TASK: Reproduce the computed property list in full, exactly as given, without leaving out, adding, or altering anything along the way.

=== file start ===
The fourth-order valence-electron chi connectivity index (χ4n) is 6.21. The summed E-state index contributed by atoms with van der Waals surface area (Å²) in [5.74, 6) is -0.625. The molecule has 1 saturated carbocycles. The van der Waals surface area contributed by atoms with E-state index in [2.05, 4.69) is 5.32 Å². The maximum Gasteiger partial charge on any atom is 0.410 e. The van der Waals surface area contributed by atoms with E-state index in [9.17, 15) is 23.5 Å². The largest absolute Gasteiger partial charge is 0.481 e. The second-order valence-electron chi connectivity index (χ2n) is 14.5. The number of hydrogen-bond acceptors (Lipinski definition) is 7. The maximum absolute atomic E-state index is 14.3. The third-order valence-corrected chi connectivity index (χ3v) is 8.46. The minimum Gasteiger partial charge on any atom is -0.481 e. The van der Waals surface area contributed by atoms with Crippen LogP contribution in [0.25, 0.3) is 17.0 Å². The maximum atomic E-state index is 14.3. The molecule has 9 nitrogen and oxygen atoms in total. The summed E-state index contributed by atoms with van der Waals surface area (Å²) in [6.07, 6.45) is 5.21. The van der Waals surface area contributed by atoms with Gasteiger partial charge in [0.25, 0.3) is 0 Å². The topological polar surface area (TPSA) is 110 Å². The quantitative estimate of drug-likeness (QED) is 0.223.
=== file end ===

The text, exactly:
The fourth-order valence-electron chi connectivity index (χ4n) is 6.21. The summed E-state index contributed by atoms with van der Waals surface area (Å²) in [5.74, 6) is -0.625. The molecule has 1 saturated carbocycles. The van der Waals surface area contributed by atoms with E-state index in [2.05, 4.69) is 5.32 Å². The maximum Gasteiger partial charge on any atom is 0.410 e. The van der Waals surface area contributed by atoms with E-state index in [9.17, 15) is 23.5 Å². The largest absolute Gasteiger partial charge is 0.481 e. The second-order valence-electron chi connectivity index (χ2n) is 14.5. The number of hydrogen-bond acceptors (Lipinski definition) is 7. The maximum absolute atomic E-state index is 14.3. The third-order valence-corrected chi connectivity index (χ3v) is 8.46. The minimum Gasteiger partial charge on any atom is -0.481 e. The van der Waals surface area contributed by atoms with Crippen LogP contribution in [0.25, 0.3) is 17.0 Å². The maximum atomic E-state index is 14.3. The molecule has 9 nitrogen and oxygen atoms in total. The summed E-state index contributed by atoms with van der Waals surface area (Å²) in [6.07, 6.45) is 5.21. The van der Waals surface area contributed by atoms with Gasteiger partial charge in [0.25, 0.3) is 0 Å². The topological polar surface area (TPSA) is 110 Å². The quantitative estimate of drug-likeness (QED) is 0.223.